Monday, March 28, 2011

The snow continues to fall, is your body ready for the last minute trip?

Dr.Terry Weyman

With all of the storms that keep pounding California, ski resorts are bousting record snow falls. Mammoth received over 185” in 20 days and snow summit has a base of several feet which is the most they have had in years. With all of this “white gold” most athletes can’t wait to head to the hills. However, as with any sport, preparation is the key to success. Without it, you will increase the risk of injury as well as limit your time on the snow. Most of us know how important it is to have a regular exercise routine for basic health, yet that task becomes more difficult as we get older and busier in our daily lives.

As the price of lift tickets and accommodations increase, you will want to prepare for your ski trips to insure that your investment pays off. You will need cardiovascular endurance as well as full body strength. Most of us hit the slopes and plan on skiing all day, even if it's been months or years since we last skiied. By afternoon, you're so tired you lose focus and this is often when injuries and accidents are most likely to happen.

To prepare your heart and body for all day skiing, your cardio program should include 3-5 days each week of your favorite activity (the best for skiing include running, Stairmaster, cycling, strong hiking, rollerblading and sports specific training). Try to have a variety of workouts (listed below are examples of different workouts that you can use) lasting from 20-45 minutes. As you get closer to your trip, you can also add time to one of the workouts so that you have one long workout each week. It is best to hire a certified trainer to customize your training, however, if you are unable, the below examples area good guideline.

Workout 1: Interval training (stairstepping 4-5 sets with bursts of high intensity-recovery training), 20-30 minutes
Workout 2: Medium pace workout (average wt, 3 sets with reps of 15-20), 40 minutes
Workout 3: Short, intense workout (heavy wt, hard work, 1-3 sets wit reps of 2-6 speed and quickness training), 20 minutes
Workout 4: Medium pace workout, 45 minutes
Workout 5: Long, slow workout (endurance training), 60 minutes
Build Your Strength

What makes skiing such a great exercise is that is uses all of your muscle groups. However, some muscles are used more than others and those are the ones you want to concentrate on when it comes to your strength workouts. Skiing involves:

1. Quadriceps: The quads are possible the most used muscles in skiing. These muscles hold you in position as you ski, and they also provide protection for your knees. Great exercises for the quads include squats, leg presses and lunges.
2. Hamstrings & Glutes: When skiing downhill, you typically hold your body in a flexed position--meaning you're leaning forward from the hips. This requires great strength from your hamstrings and glutes as they help stabilize your body. Work your hams and glutes with deadlifts, leg curls and lunges.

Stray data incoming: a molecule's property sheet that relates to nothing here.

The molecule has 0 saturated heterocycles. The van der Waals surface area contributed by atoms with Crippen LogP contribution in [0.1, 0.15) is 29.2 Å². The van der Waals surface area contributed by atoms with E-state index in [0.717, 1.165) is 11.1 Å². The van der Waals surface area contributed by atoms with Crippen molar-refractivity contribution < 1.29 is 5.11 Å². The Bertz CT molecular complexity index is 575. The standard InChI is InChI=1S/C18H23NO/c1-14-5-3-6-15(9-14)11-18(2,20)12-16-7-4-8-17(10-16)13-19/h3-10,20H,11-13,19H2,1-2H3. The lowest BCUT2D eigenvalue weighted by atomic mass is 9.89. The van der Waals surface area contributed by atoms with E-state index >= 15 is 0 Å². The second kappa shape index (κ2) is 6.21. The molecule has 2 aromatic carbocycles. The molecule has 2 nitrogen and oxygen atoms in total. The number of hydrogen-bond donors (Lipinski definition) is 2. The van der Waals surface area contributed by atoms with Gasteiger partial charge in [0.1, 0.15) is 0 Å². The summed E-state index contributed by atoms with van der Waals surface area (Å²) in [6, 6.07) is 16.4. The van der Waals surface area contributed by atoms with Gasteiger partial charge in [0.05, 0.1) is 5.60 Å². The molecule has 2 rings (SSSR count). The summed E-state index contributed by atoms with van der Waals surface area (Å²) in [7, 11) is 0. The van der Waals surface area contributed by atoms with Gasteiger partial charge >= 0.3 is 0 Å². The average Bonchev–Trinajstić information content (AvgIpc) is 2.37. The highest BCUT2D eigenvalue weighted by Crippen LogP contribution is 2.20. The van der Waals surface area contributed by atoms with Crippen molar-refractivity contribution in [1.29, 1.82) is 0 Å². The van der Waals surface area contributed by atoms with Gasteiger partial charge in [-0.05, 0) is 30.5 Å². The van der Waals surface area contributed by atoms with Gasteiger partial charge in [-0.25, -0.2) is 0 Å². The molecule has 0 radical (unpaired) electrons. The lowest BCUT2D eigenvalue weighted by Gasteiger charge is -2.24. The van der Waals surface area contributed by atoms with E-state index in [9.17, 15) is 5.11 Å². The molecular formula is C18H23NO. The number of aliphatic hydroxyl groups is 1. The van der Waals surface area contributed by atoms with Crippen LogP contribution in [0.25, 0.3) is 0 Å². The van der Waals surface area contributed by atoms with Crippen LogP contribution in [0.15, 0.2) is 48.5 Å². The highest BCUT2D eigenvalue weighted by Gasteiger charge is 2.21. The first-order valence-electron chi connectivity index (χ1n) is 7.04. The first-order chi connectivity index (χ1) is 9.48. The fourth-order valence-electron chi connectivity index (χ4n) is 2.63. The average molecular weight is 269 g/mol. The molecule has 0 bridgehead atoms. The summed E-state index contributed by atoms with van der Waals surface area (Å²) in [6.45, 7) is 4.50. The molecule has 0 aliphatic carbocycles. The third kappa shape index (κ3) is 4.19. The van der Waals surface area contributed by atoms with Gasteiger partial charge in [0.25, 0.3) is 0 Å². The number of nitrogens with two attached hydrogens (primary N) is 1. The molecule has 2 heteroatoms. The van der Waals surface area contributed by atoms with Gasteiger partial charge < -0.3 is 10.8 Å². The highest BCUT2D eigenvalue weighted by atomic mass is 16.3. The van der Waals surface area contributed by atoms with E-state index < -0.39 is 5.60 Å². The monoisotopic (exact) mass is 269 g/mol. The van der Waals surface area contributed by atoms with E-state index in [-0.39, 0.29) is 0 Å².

3. Inner/Outer Thighs: Your inner thighs work very hard to keep your skis together. Your outer thighs keep your body stable and help you steer. Work these muscles with side lunges, inner thigh squeezes and leg lifts.
4. Calves: Because your knees are bent as you ski, your calves (specifically the soleus) help you stay upright so you don't fall over (your ski boots help too). You can work this muscle by doing seated calf raises.
5. Abs, back and CORE: Because you're in a flexed position, bent over, your back has to work to hold your body in that position. Your abs help in that endeavor while also protecting your spine. Your lats get involved as you ski on a flat surface or uphill, using your poles for leverage. Work these muscles with exercises like bicycles, woodchops, back extensions, lat pulldowns and dumbbell rows.
6. Arms: Along with your back, arms help push off with your poles while stabilizing your shoulder joints. Be sure to work your biceps (barbell or dumbbell curls) and triceps (try dips or dumbbell extensions).

Injuries to your back and knees can be minimized by engaging in an active exercise program that is specific to snow skiing. Take care of your body and it will take care of you while you are enjoying the great outdoors. You are tuning up your muscles, don't forget to tune up your structure. WHENEVER, you start or change your workout routine, see your Sports Chiropractor first to align the structure so your muscles will have the RIGHT pattern to follow!

Dr. Terry Weyman is the owner of Chiropractic Sports Institute. There are two offices to better serve you. One in Westlake Village, Ca and the other in Moorpark, Ca. For more information on CSI go to their website at

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